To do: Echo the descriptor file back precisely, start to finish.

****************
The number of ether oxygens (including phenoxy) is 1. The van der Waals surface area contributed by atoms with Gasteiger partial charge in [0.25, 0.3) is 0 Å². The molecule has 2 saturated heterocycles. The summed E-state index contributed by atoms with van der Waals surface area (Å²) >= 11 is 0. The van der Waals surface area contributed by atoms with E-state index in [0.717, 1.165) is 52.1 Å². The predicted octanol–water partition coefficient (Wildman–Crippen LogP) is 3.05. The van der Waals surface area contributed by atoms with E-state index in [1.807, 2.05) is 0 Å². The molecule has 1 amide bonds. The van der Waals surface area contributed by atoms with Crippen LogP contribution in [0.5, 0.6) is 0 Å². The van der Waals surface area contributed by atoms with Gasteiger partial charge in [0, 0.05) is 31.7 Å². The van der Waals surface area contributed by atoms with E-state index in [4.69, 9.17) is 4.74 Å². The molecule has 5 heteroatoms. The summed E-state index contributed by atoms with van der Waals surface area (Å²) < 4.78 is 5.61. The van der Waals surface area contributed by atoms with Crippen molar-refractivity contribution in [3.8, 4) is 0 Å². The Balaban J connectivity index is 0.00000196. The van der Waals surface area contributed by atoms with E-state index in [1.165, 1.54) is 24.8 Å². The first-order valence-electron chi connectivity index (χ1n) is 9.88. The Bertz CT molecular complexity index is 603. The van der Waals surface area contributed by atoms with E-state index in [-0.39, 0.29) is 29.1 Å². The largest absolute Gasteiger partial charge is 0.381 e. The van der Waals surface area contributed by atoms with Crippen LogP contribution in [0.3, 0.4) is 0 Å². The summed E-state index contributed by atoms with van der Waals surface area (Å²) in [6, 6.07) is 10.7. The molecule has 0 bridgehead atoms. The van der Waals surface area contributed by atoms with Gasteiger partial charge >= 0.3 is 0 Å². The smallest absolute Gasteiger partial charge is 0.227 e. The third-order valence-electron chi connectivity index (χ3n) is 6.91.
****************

The number of ether oxygens (including phenoxy) is 1. The van der Waals surface area contributed by atoms with Gasteiger partial charge in [0.25, 0.3) is 0 Å². The molecule has 2 saturated heterocycles. The summed E-state index contributed by atoms with van der Waals surface area (Å²) >= 11 is 0. The van der Waals surface area contributed by atoms with E-state index in [0.717, 1.165) is 52.1 Å². The predicted octanol–water partition coefficient (Wildman–Crippen LogP) is 3.05. The van der Waals surface area contributed by atoms with E-state index in [1.807, 2.05) is 0 Å². The molecule has 1 amide bonds. The van der Waals surface area contributed by atoms with Crippen LogP contribution in [0.5, 0.6) is 0 Å². The van der Waals surface area contributed by atoms with Gasteiger partial charge in [0, 0.05) is 31.7 Å². The van der Waals surface area contributed by atoms with E-state index in [4.69, 9.17) is 4.74 Å². The molecule has 5 heteroatoms. The summed E-state index contributed by atoms with van der Waals surface area (Å²) < 4.78 is 5.61. The van der Waals surface area contributed by atoms with Crippen molar-refractivity contribution in [3.8, 4) is 0 Å². The Balaban J connectivity index is 0.00000196. The van der Waals surface area contributed by atoms with E-state index in [1.165, 1.54) is 24.8 Å². The first-order valence-electron chi connectivity index (χ1n) is 9.88. The Bertz CT molecular complexity index is 603. The van der Waals surface area contributed by atoms with E-state index in [-0.39, 0.29) is 29.1 Å². The largest absolute Gasteiger partial charge is 0.381 e. The van der Waals surface area contributed by atoms with Crippen LogP contribution in [0.3, 0.4) is 0 Å². The summed E-state index contributed by atoms with van der Waals surface area (Å²) in [6, 6.07) is 10.7. The molecule has 0 bridgehead atoms. The van der Waals surface area contributed by atoms with Gasteiger partial charge >= 0.3 is 0 Å². The smallest absolute Gasteiger partial charge is 0.227 e. The third-order valence-electron chi connectivity index (χ3n) is 6.91.